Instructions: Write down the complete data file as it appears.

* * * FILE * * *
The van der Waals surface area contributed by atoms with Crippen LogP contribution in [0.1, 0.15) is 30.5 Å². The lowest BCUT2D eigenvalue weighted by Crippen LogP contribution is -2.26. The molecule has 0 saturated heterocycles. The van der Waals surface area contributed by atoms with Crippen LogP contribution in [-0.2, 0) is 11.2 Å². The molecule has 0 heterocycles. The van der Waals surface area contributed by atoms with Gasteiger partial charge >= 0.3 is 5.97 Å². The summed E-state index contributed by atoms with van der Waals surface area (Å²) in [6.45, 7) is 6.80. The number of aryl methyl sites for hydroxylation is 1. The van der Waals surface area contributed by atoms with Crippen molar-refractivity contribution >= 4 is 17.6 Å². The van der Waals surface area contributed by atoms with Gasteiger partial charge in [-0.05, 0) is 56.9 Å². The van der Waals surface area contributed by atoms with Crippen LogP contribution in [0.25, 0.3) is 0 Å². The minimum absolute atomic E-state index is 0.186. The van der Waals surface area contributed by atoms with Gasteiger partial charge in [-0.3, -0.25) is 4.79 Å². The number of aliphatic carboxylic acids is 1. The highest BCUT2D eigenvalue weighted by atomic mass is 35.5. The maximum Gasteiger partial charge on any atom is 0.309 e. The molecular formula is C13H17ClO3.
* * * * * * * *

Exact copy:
The van der Waals surface area contributed by atoms with Crippen LogP contribution in [0.1, 0.15) is 30.5 Å². The lowest BCUT2D eigenvalue weighted by Crippen LogP contribution is -2.26. The molecule has 0 saturated heterocycles. The van der Waals surface area contributed by atoms with Crippen LogP contribution in [-0.2, 0) is 11.2 Å². The molecule has 0 heterocycles. The van der Waals surface area contributed by atoms with Gasteiger partial charge >= 0.3 is 5.97 Å². The summed E-state index contributed by atoms with van der Waals surface area (Å²) in [6.45, 7) is 6.80. The number of aryl methyl sites for hydroxylation is 1. The van der Waals surface area contributed by atoms with Crippen molar-refractivity contribution >= 4 is 17.6 Å². The van der Waals surface area contributed by atoms with Gasteiger partial charge in [-0.05, 0) is 56.9 Å². The van der Waals surface area contributed by atoms with Crippen LogP contribution in [0.25, 0.3) is 0 Å². The minimum absolute atomic E-state index is 0.186. The van der Waals surface area contributed by atoms with Gasteiger partial charge in [-0.3, -0.25) is 4.79 Å². The number of aliphatic carboxylic acids is 1. The highest BCUT2D eigenvalue weighted by atomic mass is 35.5. The maximum Gasteiger partial charge on any atom is 0.309 e. The molecular formula is C13H17ClO3.